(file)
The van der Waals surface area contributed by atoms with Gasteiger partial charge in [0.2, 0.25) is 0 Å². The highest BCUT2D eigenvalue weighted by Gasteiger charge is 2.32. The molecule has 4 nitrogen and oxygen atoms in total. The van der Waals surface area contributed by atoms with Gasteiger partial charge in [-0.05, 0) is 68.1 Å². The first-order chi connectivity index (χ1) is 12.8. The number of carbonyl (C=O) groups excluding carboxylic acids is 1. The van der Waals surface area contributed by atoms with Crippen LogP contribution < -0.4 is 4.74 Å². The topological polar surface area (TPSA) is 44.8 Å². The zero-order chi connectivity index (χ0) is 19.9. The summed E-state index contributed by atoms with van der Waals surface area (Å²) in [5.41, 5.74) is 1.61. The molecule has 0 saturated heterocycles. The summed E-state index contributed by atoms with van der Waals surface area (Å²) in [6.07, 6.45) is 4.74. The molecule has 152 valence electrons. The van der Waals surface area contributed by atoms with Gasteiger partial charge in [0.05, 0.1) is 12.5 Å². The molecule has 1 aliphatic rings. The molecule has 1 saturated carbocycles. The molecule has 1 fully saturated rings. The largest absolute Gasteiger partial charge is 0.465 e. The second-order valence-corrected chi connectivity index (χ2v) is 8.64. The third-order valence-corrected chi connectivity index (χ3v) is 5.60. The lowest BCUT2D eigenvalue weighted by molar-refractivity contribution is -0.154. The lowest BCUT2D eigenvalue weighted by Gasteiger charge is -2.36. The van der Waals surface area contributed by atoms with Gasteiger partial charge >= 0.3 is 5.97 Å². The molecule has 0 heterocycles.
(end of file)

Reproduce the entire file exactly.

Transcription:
The van der Waals surface area contributed by atoms with Gasteiger partial charge in [0.2, 0.25) is 0 Å². The highest BCUT2D eigenvalue weighted by Gasteiger charge is 2.32. The molecule has 4 nitrogen and oxygen atoms in total. The van der Waals surface area contributed by atoms with Gasteiger partial charge in [-0.05, 0) is 68.1 Å². The first-order chi connectivity index (χ1) is 12.8. The number of carbonyl (C=O) groups excluding carboxylic acids is 1. The van der Waals surface area contributed by atoms with Crippen LogP contribution < -0.4 is 4.74 Å². The topological polar surface area (TPSA) is 44.8 Å². The zero-order chi connectivity index (χ0) is 19.9. The summed E-state index contributed by atoms with van der Waals surface area (Å²) in [5.41, 5.74) is 1.61. The molecule has 0 saturated heterocycles. The summed E-state index contributed by atoms with van der Waals surface area (Å²) in [6.07, 6.45) is 4.74. The molecule has 152 valence electrons. The van der Waals surface area contributed by atoms with Gasteiger partial charge in [0.05, 0.1) is 12.5 Å². The molecule has 1 aliphatic rings. The molecule has 1 saturated carbocycles. The molecule has 1 fully saturated rings. The largest absolute Gasteiger partial charge is 0.465 e. The second-order valence-corrected chi connectivity index (χ2v) is 8.64. The third-order valence-corrected chi connectivity index (χ3v) is 5.60. The lowest BCUT2D eigenvalue weighted by molar-refractivity contribution is -0.154. The lowest BCUT2D eigenvalue weighted by Gasteiger charge is -2.36. The van der Waals surface area contributed by atoms with Gasteiger partial charge >= 0.3 is 5.97 Å². The molecule has 0 heterocycles.